Now That We are Out of Recession, Nigerians Must Feel the Impact – Buhari
“Until coming out of recession translates into meaningful improvement in people’s lives, our work cannot be said to be done.’’
These were the words of President Muhammadu Buhari yesterday, noting that despite the claim by the National Bureau of Statistics (NBS) that the country has exited recession, the real impact would be better felt when ordinary Nigerians experience a change in their living conditions. Ordinary Nigerians cannot see an end to the recession as long as the prices of food items are still high.
Buhari, who spoke in his country home in Daura, Katsina State when he received the President of Niger, Alhaji Mahamadou Issoufou, told reporters that he was “very happy’’ to hear the country was finally out of recession. He commended all the managers of the economy for their hard work.
The presidency said it welcomed the news with cautious optimism even as it pledged to vigorously drive the economic recovery and growth plan of the administration.According to the presidency, the overall economic plan of the administration has resulted, among others, in the sustained restoration of oil production levels occasioned by the enhanced security and stability in the Niger Delta, growth in agriculture, mining and the first growth recorded in industry as a whole in the last nine quarters since Q4 2014.
A statement by the Special Economic Adviser to the President, Dr. Adeyemi Dipeolu, on the second quarter of 2017 (Q2 2017) figures released yesterday by the NBS shows that “the economy grew in Q2 2017 by 0.55% from -0.91% in Q1 2017 and -1.49% in Q2 2016.” This in effect means that the nation’s economy has exited recession after five successive quarters of contraction.
“This positive growth is attributable to both the oil and non-oil sectors of the economy. Growth in the oil sector which has been negative since Q4 2015 was positive in Q2 2017.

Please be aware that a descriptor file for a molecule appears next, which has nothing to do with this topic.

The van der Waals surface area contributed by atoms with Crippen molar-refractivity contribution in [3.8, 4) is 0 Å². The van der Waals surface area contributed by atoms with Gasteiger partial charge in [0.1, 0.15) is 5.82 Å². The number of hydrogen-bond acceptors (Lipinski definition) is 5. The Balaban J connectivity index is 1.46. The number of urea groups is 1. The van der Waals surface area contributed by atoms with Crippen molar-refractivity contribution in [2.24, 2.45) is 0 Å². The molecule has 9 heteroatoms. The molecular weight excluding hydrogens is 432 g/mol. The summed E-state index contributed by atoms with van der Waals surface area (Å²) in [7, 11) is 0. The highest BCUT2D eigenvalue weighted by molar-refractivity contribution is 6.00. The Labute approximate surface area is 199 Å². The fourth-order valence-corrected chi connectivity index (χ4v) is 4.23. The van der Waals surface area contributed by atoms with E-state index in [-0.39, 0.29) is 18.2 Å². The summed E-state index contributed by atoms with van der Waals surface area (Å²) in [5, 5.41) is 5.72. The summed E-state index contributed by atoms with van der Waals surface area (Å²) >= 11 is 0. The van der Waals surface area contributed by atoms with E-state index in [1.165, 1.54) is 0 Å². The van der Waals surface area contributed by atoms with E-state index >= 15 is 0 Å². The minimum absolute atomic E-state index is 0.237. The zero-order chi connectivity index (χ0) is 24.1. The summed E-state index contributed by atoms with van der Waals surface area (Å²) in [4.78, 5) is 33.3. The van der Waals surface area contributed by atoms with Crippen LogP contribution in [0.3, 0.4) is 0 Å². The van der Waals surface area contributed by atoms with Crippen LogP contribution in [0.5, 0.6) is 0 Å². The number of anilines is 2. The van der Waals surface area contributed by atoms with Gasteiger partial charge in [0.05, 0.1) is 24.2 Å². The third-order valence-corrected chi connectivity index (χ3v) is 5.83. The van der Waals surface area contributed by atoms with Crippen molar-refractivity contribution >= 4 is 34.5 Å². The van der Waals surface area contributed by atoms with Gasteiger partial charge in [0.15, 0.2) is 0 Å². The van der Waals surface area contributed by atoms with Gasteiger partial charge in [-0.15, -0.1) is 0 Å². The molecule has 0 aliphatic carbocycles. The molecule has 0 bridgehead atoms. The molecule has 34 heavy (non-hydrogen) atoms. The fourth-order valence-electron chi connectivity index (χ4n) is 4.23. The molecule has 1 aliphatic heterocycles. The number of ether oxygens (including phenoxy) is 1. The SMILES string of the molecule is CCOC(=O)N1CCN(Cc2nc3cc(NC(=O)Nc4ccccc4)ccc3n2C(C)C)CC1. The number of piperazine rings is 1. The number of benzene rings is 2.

“It rose by 1.64% as compared to -15.60 in Q1 2017, an increase of up to 17 percentage points. This improvement is partly due to the fact that oil prices which have improved slightly from the lows of last year have been relatively steady as well as the fact that production levels were being restored. “The non-oil sector grew by 0.45% in Q2 2017, a second successive quarterly growth after growing 0.72% in Q1 2017. This increase which was not quite as strong as it was in Q2 2016 reflects continuing fragility of economic conditions.
“However, given that nearly 60% of the non-oil sectors’ contribution to GDP is influenced by the oil sector, growth in the oil sector will help boost the rest of the economy,” the statement said.Dipeolu observed that the positive growth seen in agriculture when the rest of the economy was contracting was maintained at 3.01% which is encouraging especially if seasonal factors are taken into account.
“Manufacturing growth was also positive at 0.64% and although lower than the previous quarter’s growth of 1.36%, it was a noticeable improvement over the -3.36% experienced in Q2 2016 and a continuation of the turnaround of the sector.
“Solid minerals which remain a priority of the administration also continued to grow and in Q2 2016 by 2.24%. Overall, industry as a whole grew by 1.45% in Q2 2017 after nine successive quarters of contraction starting in Q4 2014,” he said.
Although the latest figures from the NBS show the country is out of recession, economists, like President Buhari, have warned that it may be too early to cheer considering the delayed impact at the micro-level and the need for sustainable economic programmes. According to the experts, economic recovery needs to be sustained through improved productivity and downward revision of the interest rates for a spiral effect on consumer goods and food prices.
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